There are 2 main types of cryptography, represented by block encoders and stream encoders.
Block encoders, like AES, are designed to work with fixed-size data blocks, for example of 256 bytes size.
Stream encoders, on the other side, are designed to encode continuous byte streams, without limit of block size.
Formers are usually used for media encryption (as disk sectors, for example) or other kinds of data which structure is represented by fixed size of data chunks; latter are better suited for contiuous data streams, for example audio and video streams, or variable-sized data like disk files.
Stream encoders can, of course, be used for block encoding, but they're usually less efficient and believed less secure than block encoders; using block encoders for streaming data is also possible, but with the caveat of having to wait for complete data blocks before proceeding or to pad partial data blocks with some (usually null) dummy data.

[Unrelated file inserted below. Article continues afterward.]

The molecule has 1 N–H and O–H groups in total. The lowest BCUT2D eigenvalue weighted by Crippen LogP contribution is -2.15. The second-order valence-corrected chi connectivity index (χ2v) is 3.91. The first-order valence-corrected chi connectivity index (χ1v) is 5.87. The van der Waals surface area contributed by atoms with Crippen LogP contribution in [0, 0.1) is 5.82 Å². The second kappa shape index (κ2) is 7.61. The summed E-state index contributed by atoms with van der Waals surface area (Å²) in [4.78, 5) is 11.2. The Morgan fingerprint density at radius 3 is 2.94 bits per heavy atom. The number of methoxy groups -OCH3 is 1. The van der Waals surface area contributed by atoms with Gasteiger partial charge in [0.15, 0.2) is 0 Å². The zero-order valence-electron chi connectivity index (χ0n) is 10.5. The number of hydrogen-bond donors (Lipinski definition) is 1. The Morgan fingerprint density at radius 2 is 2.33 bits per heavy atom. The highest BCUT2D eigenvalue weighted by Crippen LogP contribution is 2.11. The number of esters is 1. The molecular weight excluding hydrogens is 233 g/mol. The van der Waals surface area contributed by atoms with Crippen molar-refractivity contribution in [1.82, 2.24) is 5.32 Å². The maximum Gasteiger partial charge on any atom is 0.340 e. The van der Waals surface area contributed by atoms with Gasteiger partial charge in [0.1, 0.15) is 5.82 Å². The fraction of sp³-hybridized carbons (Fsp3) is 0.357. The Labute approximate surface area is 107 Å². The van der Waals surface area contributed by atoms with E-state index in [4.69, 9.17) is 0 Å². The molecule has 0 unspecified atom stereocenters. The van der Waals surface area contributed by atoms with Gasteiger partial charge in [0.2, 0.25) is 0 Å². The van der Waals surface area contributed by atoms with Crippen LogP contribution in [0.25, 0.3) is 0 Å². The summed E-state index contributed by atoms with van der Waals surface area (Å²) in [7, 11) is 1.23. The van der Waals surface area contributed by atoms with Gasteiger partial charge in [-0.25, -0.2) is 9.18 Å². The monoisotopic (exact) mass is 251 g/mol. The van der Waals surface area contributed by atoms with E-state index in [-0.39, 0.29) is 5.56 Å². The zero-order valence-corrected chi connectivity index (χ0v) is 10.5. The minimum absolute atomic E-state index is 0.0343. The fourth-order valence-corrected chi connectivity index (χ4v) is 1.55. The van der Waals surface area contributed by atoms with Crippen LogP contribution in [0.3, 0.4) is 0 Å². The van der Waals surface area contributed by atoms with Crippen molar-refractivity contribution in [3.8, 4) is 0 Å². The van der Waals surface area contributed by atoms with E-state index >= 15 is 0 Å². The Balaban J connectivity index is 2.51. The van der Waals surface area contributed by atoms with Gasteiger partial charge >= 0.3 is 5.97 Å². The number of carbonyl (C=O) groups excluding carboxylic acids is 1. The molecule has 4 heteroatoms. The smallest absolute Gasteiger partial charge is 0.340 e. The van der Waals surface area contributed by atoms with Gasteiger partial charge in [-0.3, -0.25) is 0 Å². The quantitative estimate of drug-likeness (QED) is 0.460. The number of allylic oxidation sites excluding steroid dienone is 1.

Another differentiation between encoders is given by symmetric and asymmetric ones.
Without going too deep inside matter, the main difference between both is that symmetric encoders use the same key for encoding and decoding, while asymmetric encoders don't.
Here we present 2 Symmetric Stream encoders, one slightly faster but by far less secure RC4, and the other slightly slower but giving very strong encoding, Snow2.
As the only advantage or RC4 over Snow2 is the smaller code footprint and a (really small) speed advantage, we suggest Snow2 usage on all case where security is the main need; RC4 is, for example, used for WEP wireless encryption which is known to be broken with ease.